Zelensky to Oil Nations: Boost Output to Counter Putin Weaponizing Energy

Ukrainian President Volodymyr Zelensky called on energy-rich countries including Qatar to increase their exports of oil and gas Saturday amid Russia's invasion of Ukraine.

"The responsible states, in particular the state of Qatar, you are reliable and reputable suppliers of energy resources," Zelensky said via video at the Doha Forum in Qatar, according to the Associated Press. "And you can contribute to stabilizing the situation in Europe. There is much that can be done to restore justice."

The Ukrainian president added: "The future of Europe depends on your efforts. I urge you to increase energy production to make Russia understand that no state should use energy as a weapon and to blackmail the world."

His comments at the Doha Forum, an international event for world leaders and policymakers, come as Western nations have sanctioned Russia for its actions in Ukraine, which in return curbed its energy exports. In the wake of Russia's invasion, gas prices have climbed globally.

It's unclear, however, if the oil rich nations will heed Zelensky's call.

The AP reported that the head of the state-owned petroleum company Qatar Energy, Saad Sherida al-Kaabi, said Saturday that Qatar wouldn't likely be able to send more gas to Europe "immediately."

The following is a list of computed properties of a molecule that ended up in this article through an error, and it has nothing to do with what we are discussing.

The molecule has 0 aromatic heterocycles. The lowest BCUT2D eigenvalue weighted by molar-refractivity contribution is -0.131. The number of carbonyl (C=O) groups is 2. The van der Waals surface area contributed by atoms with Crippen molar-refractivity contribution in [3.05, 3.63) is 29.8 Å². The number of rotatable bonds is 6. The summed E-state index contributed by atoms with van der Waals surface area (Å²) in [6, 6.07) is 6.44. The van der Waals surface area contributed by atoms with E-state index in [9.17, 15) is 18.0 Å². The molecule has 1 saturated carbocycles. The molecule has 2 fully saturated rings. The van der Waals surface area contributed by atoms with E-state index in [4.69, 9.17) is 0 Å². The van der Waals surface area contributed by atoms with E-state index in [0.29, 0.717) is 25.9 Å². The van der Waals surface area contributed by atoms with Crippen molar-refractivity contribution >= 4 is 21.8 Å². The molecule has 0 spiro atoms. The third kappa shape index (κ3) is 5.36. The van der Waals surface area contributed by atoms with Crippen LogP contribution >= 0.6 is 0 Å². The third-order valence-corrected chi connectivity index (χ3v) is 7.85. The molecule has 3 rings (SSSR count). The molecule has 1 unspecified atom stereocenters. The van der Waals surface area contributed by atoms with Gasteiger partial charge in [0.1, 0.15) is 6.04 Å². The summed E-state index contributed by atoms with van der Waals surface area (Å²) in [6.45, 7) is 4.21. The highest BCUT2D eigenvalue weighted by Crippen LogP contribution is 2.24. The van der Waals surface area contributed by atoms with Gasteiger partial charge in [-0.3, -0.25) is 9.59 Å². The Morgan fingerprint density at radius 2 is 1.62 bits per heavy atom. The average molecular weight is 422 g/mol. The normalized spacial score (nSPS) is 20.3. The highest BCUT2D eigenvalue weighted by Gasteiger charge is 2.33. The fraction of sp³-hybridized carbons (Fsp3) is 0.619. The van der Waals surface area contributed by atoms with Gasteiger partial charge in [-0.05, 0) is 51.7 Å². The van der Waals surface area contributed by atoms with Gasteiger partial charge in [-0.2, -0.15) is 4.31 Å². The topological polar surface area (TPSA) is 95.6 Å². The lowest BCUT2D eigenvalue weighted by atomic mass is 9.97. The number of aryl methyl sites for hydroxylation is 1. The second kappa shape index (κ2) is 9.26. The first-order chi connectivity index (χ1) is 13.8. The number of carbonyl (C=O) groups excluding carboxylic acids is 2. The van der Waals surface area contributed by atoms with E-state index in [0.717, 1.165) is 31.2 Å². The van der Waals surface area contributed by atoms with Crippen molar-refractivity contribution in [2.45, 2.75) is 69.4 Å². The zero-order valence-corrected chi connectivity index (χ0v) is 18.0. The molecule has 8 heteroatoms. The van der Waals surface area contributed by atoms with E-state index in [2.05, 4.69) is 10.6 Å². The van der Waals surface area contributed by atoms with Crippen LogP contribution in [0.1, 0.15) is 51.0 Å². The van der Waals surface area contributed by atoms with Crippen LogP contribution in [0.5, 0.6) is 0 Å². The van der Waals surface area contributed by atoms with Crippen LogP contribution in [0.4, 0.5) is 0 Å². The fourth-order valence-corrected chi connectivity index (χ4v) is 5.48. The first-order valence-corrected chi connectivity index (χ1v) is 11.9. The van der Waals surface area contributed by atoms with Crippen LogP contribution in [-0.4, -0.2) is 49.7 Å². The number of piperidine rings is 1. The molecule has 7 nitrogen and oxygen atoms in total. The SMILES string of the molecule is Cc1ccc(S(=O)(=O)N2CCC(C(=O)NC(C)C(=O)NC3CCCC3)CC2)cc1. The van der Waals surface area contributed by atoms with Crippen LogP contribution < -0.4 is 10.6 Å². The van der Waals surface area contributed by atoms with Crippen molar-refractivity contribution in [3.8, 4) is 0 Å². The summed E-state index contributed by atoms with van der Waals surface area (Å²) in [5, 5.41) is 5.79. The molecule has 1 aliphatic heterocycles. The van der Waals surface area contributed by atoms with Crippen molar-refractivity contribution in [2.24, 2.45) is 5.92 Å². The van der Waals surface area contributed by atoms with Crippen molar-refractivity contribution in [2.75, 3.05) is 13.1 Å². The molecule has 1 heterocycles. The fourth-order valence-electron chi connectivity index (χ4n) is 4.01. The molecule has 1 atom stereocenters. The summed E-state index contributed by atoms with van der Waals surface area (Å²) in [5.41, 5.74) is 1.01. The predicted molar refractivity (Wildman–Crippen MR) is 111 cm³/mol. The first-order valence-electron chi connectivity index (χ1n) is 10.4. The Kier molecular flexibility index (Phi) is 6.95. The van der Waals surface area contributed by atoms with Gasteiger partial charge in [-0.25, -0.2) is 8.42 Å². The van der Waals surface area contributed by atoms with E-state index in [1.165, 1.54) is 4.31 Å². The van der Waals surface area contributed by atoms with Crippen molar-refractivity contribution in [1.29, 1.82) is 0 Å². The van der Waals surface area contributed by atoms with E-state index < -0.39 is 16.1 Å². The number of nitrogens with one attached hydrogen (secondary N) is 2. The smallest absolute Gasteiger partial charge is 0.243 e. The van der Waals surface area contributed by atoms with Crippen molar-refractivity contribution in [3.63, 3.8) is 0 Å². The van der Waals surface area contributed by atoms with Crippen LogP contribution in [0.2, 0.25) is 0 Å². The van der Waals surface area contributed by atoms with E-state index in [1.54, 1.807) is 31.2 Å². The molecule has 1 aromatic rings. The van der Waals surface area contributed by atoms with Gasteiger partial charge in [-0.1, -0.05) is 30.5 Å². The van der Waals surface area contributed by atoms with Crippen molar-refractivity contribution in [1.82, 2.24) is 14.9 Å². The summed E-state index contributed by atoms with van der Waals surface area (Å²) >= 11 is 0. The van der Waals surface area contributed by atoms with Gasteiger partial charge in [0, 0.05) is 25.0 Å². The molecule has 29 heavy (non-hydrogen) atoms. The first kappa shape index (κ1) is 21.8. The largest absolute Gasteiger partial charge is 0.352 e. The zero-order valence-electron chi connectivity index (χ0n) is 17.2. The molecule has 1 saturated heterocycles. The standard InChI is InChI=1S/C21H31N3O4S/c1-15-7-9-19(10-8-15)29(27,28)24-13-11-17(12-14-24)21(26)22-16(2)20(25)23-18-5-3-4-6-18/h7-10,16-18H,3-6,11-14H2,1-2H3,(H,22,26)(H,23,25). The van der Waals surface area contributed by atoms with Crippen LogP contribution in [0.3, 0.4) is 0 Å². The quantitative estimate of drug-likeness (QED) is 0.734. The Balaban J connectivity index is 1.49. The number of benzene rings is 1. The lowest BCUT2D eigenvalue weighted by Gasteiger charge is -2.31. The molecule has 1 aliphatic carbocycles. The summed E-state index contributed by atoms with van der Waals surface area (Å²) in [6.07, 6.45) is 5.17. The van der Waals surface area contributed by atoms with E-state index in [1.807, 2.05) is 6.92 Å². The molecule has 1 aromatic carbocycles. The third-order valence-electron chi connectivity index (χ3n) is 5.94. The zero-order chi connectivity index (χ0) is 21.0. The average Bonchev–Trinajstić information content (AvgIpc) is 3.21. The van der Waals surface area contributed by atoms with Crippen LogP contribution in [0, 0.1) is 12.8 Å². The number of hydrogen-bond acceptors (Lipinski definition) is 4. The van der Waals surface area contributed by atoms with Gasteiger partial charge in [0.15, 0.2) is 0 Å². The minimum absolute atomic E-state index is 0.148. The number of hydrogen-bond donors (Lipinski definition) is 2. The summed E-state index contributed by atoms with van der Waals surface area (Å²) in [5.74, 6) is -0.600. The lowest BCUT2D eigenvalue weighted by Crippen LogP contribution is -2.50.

European nations have historically been deeply reliant on Russian energy. But earlier this month, the European Union announced that it sought to end its energy dependence on Russia.

Zelensky Urges Oil Nations to Boost Output
Ukrainian President Volodymyr Zelensky called on energy-rich countries to increase their production of oil and gas on Saturday. Above, Zelensky addresses Japan's parliament via video on March 23, in Tokyo. Pool

"We must become independent from Russian oil, coal and gas," European Commission President Ursula von der Leyen said in a statement. "We simply cannot rely on a supplier who explicitly threatens us."

Before the invasion, the European Union bought around 40 percent of its natural gas from Russia, as well as 27 percent of its oil and 46 percent of its coal.

European nations including Germany, have taken steps to reduce their reliance on Russian oil and gas sources. Last week, Germany said that it had reached a deal on an energy partnership with Qatar to reduce its dependence on Russia. And in February, German Chancellor Olaf Scholz announced the nation would stop the certification of the Nord Stream 2 pipeline days before Russia invaded its neighboring country.

On Wednesday, Scholz refused a request from Putin to pay for Russian gas deliveries with rubles. The Russian president said he would only require "so-called unfriendly countries" to pay in rubles, in a move likely aimed at increasing the value of the country's currency, which plummeted after the West imposed sanctions.